Then there’s the gimmick, Gimmighoul’s painful evolution method. While Gimmighoul’s whole mimic thing is pretty fun, collecting 999 coins is decidedly not. 1,000 coins for the 1,000th Pokemon would be equal parts apt and annoying, but it’s 999. And it’s not even explained why Gholdengo likes coins so much? A treasure chest wanting coins, or granting them to you, makes sense. A surfing cheese string wanting coins? What?

Gholdengo is a very good Pokemon though, when we approach it from a competitive standpoint. Nearly every team you face on the ranked ladder will utilise it, thanks to its high Special Attack, decent Speed, and incredible signature move, Make It Rain. Make It Rain is a Steel-type move with 120 base power that hits both opponents and then lowers Gholdengo’s Special Attack by one stage. With STAB that’s 180 power, and Tera-Steel Gholdengo hits both foes for a massive 240 damage. It’s seriously brutal, and it’s no wonder why it’s seeing so much use. Does this make it worthy of being Pokemon #1,000, though? Probably not alone.

Pokemon #1,000 should be reserved for a mascot Pokemon, or at least something iconic – a powerful third Legendary that unites Koraidon and Miraidon, perhaps, or the master of the Paradox Pokemon. Gholdengo feels a little pointless, like it was shoved in there to match its coin gimmick or something. The fact it’s not a pseudo Legendary but is still slotted in after the Paradox Pokemon makes it feel so forced. It’s a poor choice, but when you start to think about it, it represents modern Pokemon perfectly.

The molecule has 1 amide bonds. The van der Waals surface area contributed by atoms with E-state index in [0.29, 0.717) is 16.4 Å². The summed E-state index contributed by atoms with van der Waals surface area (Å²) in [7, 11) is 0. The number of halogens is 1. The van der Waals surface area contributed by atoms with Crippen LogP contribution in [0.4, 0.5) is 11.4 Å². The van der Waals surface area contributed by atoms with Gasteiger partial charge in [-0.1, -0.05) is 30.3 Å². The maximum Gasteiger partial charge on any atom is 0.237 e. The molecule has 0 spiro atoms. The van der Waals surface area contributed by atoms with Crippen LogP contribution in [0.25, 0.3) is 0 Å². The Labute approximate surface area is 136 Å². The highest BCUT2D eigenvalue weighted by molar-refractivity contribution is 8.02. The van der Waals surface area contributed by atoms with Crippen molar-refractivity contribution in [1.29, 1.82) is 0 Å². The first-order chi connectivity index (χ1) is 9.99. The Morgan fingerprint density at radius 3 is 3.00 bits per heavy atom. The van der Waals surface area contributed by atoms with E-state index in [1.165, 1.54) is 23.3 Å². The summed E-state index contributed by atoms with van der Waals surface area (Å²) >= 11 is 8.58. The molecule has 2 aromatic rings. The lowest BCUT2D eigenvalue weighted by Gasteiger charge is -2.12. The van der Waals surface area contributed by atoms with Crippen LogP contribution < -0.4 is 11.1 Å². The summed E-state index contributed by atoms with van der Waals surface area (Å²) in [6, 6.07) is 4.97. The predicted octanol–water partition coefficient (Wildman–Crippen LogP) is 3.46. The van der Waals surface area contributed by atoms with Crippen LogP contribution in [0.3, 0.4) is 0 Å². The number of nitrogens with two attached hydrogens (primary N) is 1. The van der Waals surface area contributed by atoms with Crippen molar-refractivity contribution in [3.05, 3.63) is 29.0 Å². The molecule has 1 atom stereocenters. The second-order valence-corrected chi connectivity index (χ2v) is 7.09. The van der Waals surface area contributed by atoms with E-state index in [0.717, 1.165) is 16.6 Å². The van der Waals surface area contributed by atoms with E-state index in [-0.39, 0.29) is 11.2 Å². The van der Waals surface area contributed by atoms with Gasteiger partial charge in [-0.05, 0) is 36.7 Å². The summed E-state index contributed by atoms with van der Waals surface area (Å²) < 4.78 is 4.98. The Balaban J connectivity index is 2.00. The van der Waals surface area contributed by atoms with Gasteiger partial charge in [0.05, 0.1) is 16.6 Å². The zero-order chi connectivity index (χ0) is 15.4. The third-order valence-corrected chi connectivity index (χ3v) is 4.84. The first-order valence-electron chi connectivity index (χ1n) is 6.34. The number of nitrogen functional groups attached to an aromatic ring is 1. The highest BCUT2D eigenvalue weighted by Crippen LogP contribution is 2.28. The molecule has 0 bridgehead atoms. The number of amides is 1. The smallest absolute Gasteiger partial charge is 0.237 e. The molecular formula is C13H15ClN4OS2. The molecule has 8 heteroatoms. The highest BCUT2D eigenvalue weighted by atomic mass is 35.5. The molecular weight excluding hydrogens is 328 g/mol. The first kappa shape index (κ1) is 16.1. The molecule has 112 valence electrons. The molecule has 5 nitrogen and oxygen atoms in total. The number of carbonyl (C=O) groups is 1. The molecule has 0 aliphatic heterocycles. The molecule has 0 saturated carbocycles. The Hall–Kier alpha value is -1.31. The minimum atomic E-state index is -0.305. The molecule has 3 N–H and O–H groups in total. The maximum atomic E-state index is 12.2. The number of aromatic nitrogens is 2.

Gholdengo is all about the money. You need 999 coins to get it in the first place, and its signature move does the Meowth/Amulet Coin thing of increasing your winnings from battle. And, if we’re serious, that’s what modern Pokemon is all about. Protagonists and rivals are getting richer, but the franchise is earning more money than ever, too. Pokemon is a worldwide brand that goes far beyond the games, and has reached the point where even the biggest tournaments are more merchandising opportunities than esports events.

There are too many Pokemon games these days, which results in subpar entries riddled with bugs. But, from the publisher’s perspective, Scarlet & Violet broke all sales records, so why would they slow up? Gone are the days where you’d wait years for the next Pokemon game, now we’re expected to set aside a hundred quid a year for new games. And we do it. It might be nostalgia or the fact that no monster catching clone comes close, but we lap it up. I didn’t cancel my Pokemon Violet preorder after reading bad reviews, and the sales figures suggest nobody else did either. I did for The Callisto Protocol, but wouldn’t dream of it for Pokemon.

Pokemon is about the money now, and there’s nothing we can do to stop it at this point. Because of that, Gholdengo might not be the Pokemon we want as #1,000, but it’s the Pokemon the series deserves in such an iconic position. It’s a weird choice, but like it or not, it’s an appropriate one.